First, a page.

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Boztepe, E.A., 1992

Travel-time inversion for an inhomogeneous transversely isotropic medium applied to the SJ-6 seismic profile, south-central California and the TACT seismic profile, southern Alaska

Bibliographic Reference

Boztepe, E.A., 1992, Travel-time inversion for an inhomogeneous transversely isotropic medium applied to the SJ-6 seismic profile, south-central California and the TACT seismic profile, southern Alaska: West Layfayette, Indiana, Purdue University, Ph.D. dissertation, 253 p., illust., maps.

Abstract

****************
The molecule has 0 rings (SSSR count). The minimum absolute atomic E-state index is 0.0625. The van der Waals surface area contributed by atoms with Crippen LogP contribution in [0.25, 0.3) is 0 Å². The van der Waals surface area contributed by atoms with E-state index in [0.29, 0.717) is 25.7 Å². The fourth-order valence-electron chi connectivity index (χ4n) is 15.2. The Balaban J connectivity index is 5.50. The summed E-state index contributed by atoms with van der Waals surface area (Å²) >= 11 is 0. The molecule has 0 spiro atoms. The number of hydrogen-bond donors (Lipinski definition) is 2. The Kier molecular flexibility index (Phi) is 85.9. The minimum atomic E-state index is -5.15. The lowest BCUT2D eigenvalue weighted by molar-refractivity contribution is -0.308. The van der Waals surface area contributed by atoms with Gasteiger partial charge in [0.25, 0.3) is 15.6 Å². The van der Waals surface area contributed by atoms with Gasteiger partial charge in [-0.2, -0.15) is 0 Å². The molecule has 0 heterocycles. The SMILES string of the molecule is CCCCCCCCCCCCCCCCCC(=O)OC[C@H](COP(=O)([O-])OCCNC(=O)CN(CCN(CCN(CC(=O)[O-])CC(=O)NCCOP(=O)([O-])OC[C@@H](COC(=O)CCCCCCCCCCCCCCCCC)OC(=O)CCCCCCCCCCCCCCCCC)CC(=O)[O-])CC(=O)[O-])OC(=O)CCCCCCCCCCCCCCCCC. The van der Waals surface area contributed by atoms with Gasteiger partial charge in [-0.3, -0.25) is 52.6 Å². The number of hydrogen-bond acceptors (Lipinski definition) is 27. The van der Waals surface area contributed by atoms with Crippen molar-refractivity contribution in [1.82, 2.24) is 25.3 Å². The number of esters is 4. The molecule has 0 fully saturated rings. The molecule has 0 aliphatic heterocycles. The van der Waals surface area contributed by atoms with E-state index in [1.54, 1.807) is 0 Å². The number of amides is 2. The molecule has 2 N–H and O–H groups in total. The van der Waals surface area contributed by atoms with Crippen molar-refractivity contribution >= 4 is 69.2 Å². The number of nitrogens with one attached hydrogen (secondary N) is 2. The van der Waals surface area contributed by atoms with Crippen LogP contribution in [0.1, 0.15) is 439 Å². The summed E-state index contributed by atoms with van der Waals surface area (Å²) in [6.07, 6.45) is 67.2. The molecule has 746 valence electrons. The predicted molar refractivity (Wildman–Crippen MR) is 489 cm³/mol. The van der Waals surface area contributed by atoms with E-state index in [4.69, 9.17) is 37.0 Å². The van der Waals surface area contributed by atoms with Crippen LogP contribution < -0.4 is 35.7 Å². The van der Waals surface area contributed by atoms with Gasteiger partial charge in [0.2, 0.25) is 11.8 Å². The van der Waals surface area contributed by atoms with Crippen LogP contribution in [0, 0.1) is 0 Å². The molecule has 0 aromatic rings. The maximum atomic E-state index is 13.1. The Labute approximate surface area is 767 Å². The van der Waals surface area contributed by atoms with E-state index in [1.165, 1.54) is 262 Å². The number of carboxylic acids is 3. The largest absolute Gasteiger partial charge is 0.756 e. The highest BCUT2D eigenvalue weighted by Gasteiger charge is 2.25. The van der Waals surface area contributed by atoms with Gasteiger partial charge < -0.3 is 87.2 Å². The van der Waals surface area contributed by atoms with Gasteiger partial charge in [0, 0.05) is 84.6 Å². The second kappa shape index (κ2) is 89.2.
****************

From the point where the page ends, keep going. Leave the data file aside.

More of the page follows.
A travel-time inversion technique is presented for determination of the 2-D horizontal and vertical velocities and depths to interfaces from seismic reflection/refraction (near vertical /mostly horizontal raypaths) data sets. The inversion technique is based on two major assumptions. First, the seismic velocity structure is two dimensional transversely isotropic. Second, the anisotropy can be approximated by an elliptical formula which is accurate for degrees of anisotropy up to about 20 percent. Synthetic test model studies demonstrate that the method is effective if raypath coverage within the model is adequate and indicate that horizontal velocities and depths to interfaces are better resolved than vertical velocities. The travel-time inversion technique presented in this study is applied to two seismic profiles: the SJ-6 seismic profile, south-central California and the TACT seismic profile, southern Alaska. In the derived SJ-6 velocity model, between SP5 and SP6, the resolutions of the model parameters for deeper parts of the velocity structure are low since shot point spacing (about 25 km) isn't sufficient to provide a complete raypath coverage. The results of anisotropic inversion for the TACT seismic reflection/refraction profile (South Richardson Highway) between SP19 and SP11 suggest that the upper 5 km of the crust is approximate transversely isotropic. The range of degree of anisotropy for the derived model is between 10 and 25 percent, consistent with the range determined in previous studies and from laboratory measurements. The cause of anisotropy is preferred mineral orientations in the foliation planes of the metasedimentary rocks. Both isotropic and anisotropic velocity model inversions were performed on the TACT travel-time data. Although field geological information and laboratory measurements of seismic velocity indicate that near surface rocks along the profile are anisotropic, the travel-time data are only slightly better matched by the anisotropic model. In conclusion, it is suggested that future anisotropic inversion studies will require particularly high quality data with dense raypath coverage in which multiple sources and receivers and both reflection and refraction data are utilized. In velocity structures, which are approximately transversely isotropic, such data can be used to accurately determine anisotropic and heterogeneous seismic velocity distributions.

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